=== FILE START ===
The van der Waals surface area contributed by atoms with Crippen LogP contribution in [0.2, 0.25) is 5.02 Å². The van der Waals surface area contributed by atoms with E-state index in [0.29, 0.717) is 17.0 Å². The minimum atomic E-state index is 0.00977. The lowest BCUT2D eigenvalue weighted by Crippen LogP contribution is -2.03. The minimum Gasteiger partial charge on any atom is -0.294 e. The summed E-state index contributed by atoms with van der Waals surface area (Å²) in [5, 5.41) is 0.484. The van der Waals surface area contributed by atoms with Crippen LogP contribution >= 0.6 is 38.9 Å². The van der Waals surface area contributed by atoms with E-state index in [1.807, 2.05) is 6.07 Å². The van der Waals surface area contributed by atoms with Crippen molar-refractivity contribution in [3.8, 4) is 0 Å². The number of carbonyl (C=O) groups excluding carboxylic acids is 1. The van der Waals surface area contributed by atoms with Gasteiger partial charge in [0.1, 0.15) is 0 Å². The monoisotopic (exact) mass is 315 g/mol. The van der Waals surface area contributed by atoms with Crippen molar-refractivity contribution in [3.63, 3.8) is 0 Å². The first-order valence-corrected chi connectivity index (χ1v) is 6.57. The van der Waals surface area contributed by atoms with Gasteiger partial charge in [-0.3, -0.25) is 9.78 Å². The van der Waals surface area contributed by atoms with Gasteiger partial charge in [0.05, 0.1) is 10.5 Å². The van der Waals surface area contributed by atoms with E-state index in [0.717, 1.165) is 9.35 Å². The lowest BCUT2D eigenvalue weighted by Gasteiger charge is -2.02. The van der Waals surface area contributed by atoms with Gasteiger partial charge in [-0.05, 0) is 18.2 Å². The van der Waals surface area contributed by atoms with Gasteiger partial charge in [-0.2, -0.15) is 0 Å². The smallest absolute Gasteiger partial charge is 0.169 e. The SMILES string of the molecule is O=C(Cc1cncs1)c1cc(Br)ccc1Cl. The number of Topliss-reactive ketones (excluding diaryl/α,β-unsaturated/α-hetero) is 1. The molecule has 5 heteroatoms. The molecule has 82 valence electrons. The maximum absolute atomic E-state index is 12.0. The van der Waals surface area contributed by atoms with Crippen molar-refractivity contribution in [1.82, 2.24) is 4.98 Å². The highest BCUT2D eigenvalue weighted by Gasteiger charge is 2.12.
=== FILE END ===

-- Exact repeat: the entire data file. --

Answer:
The van der Waals surface area contributed by atoms with Crippen LogP contribution in [0.2, 0.25) is 5.02 Å². The van der Waals surface area contributed by atoms with E-state index in [0.29, 0.717) is 17.0 Å². The minimum atomic E-state index is 0.00977. The lowest BCUT2D eigenvalue weighted by Crippen LogP contribution is -2.03. The minimum Gasteiger partial charge on any atom is -0.294 e. The summed E-state index contributed by atoms with van der Waals surface area (Å²) in [5, 5.41) is 0.484. The van der Waals surface area contributed by atoms with Crippen LogP contribution >= 0.6 is 38.9 Å². The van der Waals surface area contributed by atoms with E-state index in [1.807, 2.05) is 6.07 Å². The van der Waals surface area contributed by atoms with Crippen molar-refractivity contribution in [3.8, 4) is 0 Å². The number of carbonyl (C=O) groups excluding carboxylic acids is 1. The van der Waals surface area contributed by atoms with Gasteiger partial charge in [0.1, 0.15) is 0 Å². The monoisotopic (exact) mass is 315 g/mol. The van der Waals surface area contributed by atoms with Crippen molar-refractivity contribution in [3.63, 3.8) is 0 Å². The first-order valence-corrected chi connectivity index (χ1v) is 6.57. The van der Waals surface area contributed by atoms with Gasteiger partial charge in [-0.3, -0.25) is 9.78 Å². The van der Waals surface area contributed by atoms with Gasteiger partial charge in [0.05, 0.1) is 10.5 Å². The van der Waals surface area contributed by atoms with E-state index in [0.717, 1.165) is 9.35 Å². The lowest BCUT2D eigenvalue weighted by Gasteiger charge is -2.02. The van der Waals surface area contributed by atoms with Gasteiger partial charge in [-0.05, 0) is 18.2 Å². The van der Waals surface area contributed by atoms with Gasteiger partial charge in [-0.2, -0.15) is 0 Å². The smallest absolute Gasteiger partial charge is 0.169 e. The SMILES string of the molecule is O=C(Cc1cncs1)c1cc(Br)ccc1Cl. The number of Topliss-reactive ketones (excluding diaryl/α,β-unsaturated/α-hetero) is 1. The molecule has 5 heteroatoms. The molecule has 82 valence electrons. The maximum absolute atomic E-state index is 12.0. The van der Waals surface area contributed by atoms with Crippen molar-refractivity contribution in [1.82, 2.24) is 4.98 Å². The highest BCUT2D eigenvalue weighted by Gasteiger charge is 2.12.